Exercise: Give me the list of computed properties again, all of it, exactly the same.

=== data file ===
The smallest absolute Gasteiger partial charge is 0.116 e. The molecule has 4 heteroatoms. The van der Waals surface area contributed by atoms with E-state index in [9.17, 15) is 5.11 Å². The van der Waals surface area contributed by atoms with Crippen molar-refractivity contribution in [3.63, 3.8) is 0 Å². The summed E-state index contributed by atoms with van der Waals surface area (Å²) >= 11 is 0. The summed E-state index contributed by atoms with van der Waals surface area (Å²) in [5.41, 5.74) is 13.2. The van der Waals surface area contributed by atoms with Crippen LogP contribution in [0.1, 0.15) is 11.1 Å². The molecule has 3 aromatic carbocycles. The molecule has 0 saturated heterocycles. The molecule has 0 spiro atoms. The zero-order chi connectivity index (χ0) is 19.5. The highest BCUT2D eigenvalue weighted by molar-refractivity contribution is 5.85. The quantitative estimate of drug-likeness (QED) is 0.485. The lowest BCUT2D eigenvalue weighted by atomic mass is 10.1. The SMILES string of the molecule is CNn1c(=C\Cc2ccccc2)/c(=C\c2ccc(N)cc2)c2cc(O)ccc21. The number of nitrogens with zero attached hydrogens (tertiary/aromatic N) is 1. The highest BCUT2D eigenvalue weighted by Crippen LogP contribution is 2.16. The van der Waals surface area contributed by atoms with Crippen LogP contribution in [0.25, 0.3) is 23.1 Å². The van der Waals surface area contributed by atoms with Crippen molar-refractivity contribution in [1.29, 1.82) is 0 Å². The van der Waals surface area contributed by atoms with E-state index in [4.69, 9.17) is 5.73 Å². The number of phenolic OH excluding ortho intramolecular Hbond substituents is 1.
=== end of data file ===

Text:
The smallest absolute Gasteiger partial charge is 0.116 e. The molecule has 4 heteroatoms. The van der Waals surface area contributed by atoms with E-state index in [9.17, 15) is 5.11 Å². The van der Waals surface area contributed by atoms with Crippen molar-refractivity contribution in [3.63, 3.8) is 0 Å². The summed E-state index contributed by atoms with van der Waals surface area (Å²) >= 11 is 0. The summed E-state index contributed by atoms with van der Waals surface area (Å²) in [5.41, 5.74) is 13.2. The van der Waals surface area contributed by atoms with Crippen LogP contribution in [0.1, 0.15) is 11.1 Å². The molecule has 3 aromatic carbocycles. The molecule has 0 saturated heterocycles. The molecule has 0 spiro atoms. The zero-order chi connectivity index (χ0) is 19.5. The highest BCUT2D eigenvalue weighted by molar-refractivity contribution is 5.85. The quantitative estimate of drug-likeness (QED) is 0.485. The lowest BCUT2D eigenvalue weighted by atomic mass is 10.1. The SMILES string of the molecule is CNn1c(=C\Cc2ccccc2)/c(=C\c2ccc(N)cc2)c2cc(O)ccc21. The number of nitrogens with zero attached hydrogens (tertiary/aromatic N) is 1. The highest BCUT2D eigenvalue weighted by Crippen LogP contribution is 2.16. The van der Waals surface area contributed by atoms with Crippen LogP contribution in [0.25, 0.3) is 23.1 Å². The van der Waals surface area contributed by atoms with Crippen molar-refractivity contribution in [1.29, 1.82) is 0 Å². The van der Waals surface area contributed by atoms with E-state index in [4.69, 9.17) is 5.73 Å². The number of phenolic OH excluding ortho intramolecular Hbond substituents is 1.